I just want to preface this post by noting how amused I was yesterday at how people who have castigated the World Health Organization for its handling of the COVID-19 pandemic, who say the WHO is too beholden to China, who tell us that we shouldn’t take anything the WHO says seriously about the pandemic suddenly shifted to portraying the WHO as the font of scientific truth on COVID-19. The reason, as you might imagine, is that there was a news story. This time around, it was on CNBC, and it was entitled Asymptomatic spread of coronavirus is ‘very rare,’ WHO says. The reason these particular people learned to love the WHO again, as you might imagine, is because they are COVID-19 deniers, people who have downplayed the severity of the pandemic, who promote conspiracy theories about it, who refuse to wear masks or engage in social distancing, and the like. You’ll see why in this passage:
Coronavirus patients without symptoms aren’t driving the spread of the virus, World Health Organization officials said Monday, casting doubt on concerns by some researchers that the disease could be difficult to contain due to asymptomatic infections.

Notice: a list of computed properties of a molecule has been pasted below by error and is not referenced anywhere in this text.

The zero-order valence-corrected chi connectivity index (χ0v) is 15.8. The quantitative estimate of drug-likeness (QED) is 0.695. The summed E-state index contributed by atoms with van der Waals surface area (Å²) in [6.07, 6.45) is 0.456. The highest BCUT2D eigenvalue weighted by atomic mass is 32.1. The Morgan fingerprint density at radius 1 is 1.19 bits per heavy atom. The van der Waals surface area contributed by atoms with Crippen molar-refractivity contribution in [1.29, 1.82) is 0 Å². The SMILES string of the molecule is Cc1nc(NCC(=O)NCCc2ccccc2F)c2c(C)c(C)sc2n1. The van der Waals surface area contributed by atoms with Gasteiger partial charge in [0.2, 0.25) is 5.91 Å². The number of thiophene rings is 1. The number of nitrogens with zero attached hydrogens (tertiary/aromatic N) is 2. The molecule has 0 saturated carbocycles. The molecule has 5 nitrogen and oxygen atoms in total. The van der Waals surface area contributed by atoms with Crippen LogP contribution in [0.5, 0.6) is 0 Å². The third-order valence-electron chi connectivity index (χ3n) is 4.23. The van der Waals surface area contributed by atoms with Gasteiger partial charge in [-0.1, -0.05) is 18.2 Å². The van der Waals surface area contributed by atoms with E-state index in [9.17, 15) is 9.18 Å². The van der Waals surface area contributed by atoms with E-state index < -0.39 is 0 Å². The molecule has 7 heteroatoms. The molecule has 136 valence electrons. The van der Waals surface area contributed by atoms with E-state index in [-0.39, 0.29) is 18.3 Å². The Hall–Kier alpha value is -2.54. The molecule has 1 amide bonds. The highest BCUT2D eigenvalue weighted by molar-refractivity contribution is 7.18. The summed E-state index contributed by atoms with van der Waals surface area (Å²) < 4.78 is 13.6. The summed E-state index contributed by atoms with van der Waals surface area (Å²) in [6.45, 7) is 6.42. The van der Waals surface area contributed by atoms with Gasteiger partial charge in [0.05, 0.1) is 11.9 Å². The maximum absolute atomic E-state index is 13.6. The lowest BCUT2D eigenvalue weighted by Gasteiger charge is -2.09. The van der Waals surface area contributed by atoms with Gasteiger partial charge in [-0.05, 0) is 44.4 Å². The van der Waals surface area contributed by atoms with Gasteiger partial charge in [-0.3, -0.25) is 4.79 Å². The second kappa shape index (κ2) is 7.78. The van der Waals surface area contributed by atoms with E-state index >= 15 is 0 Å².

Some people, particularly young and otherwise healthy individuals, who are infected by the coronavirus never develop symptoms or only develop mild symptoms. Others might not develop symptoms until days after they were actually infected.
Preliminary evidence from the earliest outbreaks indicated that the virus could spread from person-to-person contact, even if the carrier didn’t have symptoms. But WHO officials now say that while asymptomatic spread can occur, it is not the main way it’s being transmitted.
“From the data we have, it still seems to be rare that an asymptomatic person actually transmits onward to a secondary individual,” Dr. Maria Van Kerkhove, head of WHO’s emerging diseases and zoonosis unit, said at a news briefing from the United Nations agency’s Geneva headquarters. “It’s very rare.”
Van Kerkove then went on to say that government responses should focus on detecting and isolating people with symptoms and then identifying and tracking their contacts. She then did an amazing thing. After having made such a strong statement, she said that more research and data are needed to ‘truly answer’ the question of whether SARS-CoV-2, the coronavirus that causes COVID-19, can spread widely through asymptomatic carriers. My reaction was: Wait, what? How do you know it’s “very rare” then, particularly given the data we have already?
Here’s how, apparently:
“We have a number of reports from countries who are doing very detailed contact tracing,” she said. “They’re following asymptomatic cases. They’re following contacts. And they’re not finding secondary transmission onward. It’s very rare.”